HALF MOON BAY, Calif. (KGO) -- In a free country that used to be filled with wide open public spaces, there can be nothing more symbolic or infuriating than a locked gate.
"It breaks my heart. Ticks me off," said Joanne Butterfield, who had hoped to spend time with her sister, Elaine, at Martins beach where by order of the First District Court of Appeals, billionaire landowner Vinod Khosla should have opened the gate to a private road, providing access Thursday. It never happened -- yet another challenge to the California Coastal act.
"What is wrong is that the entire California coast is supposed to provide public access," said Mc Allen, who brought his two daughters from San Francisco, and then walked the half mile to a locale that becomes more of a contrast between natural delight and slow disintegration with every passing year.
Rust never sleeps, especially at the beach. Clearly, one does not visit Martins Beach to enjoy the accommodations. In places, Martins Beach looks like a ghost town in the making.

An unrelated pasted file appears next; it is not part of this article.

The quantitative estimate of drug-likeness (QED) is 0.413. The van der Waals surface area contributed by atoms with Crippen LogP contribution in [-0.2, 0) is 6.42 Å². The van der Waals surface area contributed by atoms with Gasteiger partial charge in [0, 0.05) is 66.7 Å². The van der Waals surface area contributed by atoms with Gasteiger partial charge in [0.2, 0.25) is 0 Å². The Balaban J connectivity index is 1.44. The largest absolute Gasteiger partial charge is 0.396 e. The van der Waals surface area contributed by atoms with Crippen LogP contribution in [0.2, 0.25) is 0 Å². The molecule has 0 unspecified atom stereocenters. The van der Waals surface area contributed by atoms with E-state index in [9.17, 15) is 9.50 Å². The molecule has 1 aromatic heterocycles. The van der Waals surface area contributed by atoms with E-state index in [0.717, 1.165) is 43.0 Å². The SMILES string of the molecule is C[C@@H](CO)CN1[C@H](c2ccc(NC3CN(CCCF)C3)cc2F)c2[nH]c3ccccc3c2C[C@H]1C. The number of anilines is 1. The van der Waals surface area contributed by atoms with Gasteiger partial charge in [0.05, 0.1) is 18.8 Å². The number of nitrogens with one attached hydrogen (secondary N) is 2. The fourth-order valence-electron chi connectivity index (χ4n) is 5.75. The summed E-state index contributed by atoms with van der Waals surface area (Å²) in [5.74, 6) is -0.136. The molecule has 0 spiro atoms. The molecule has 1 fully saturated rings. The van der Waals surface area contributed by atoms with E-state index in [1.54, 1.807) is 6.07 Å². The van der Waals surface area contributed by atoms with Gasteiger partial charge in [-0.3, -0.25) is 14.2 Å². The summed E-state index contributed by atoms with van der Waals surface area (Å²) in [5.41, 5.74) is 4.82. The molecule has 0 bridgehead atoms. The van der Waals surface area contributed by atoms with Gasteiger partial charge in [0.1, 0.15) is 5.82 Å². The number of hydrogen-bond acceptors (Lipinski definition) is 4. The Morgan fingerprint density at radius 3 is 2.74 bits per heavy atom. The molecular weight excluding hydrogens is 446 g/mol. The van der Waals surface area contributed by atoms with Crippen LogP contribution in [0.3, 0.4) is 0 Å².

Its remaining tenants appear to be as protective of their privacy as the reclusive man spent $32.5 million for this land in 2008.
"I don't want to talk, no," said one resident. A second rolled up the window of her car and drove off without waiting to hear what we might ask.
"Frankly, I could not be happier about sticking it to the guy," one beachgoer told us. "But no pictures of my face, please. I'm playing hookie from work."
Instead, he allowed a photograph of his foot in the highly litigated sand.
Vinod Khosla may be able to get a stay of the court order if he appeals to the California Supreme Court. Back up the road at that still-locked gate, that did not play well with Joanne Butterfield. "Just because you have lots of money and don't want people to use the beach, that does not cut, it," she said.
Strong words, but the gate remained locked.
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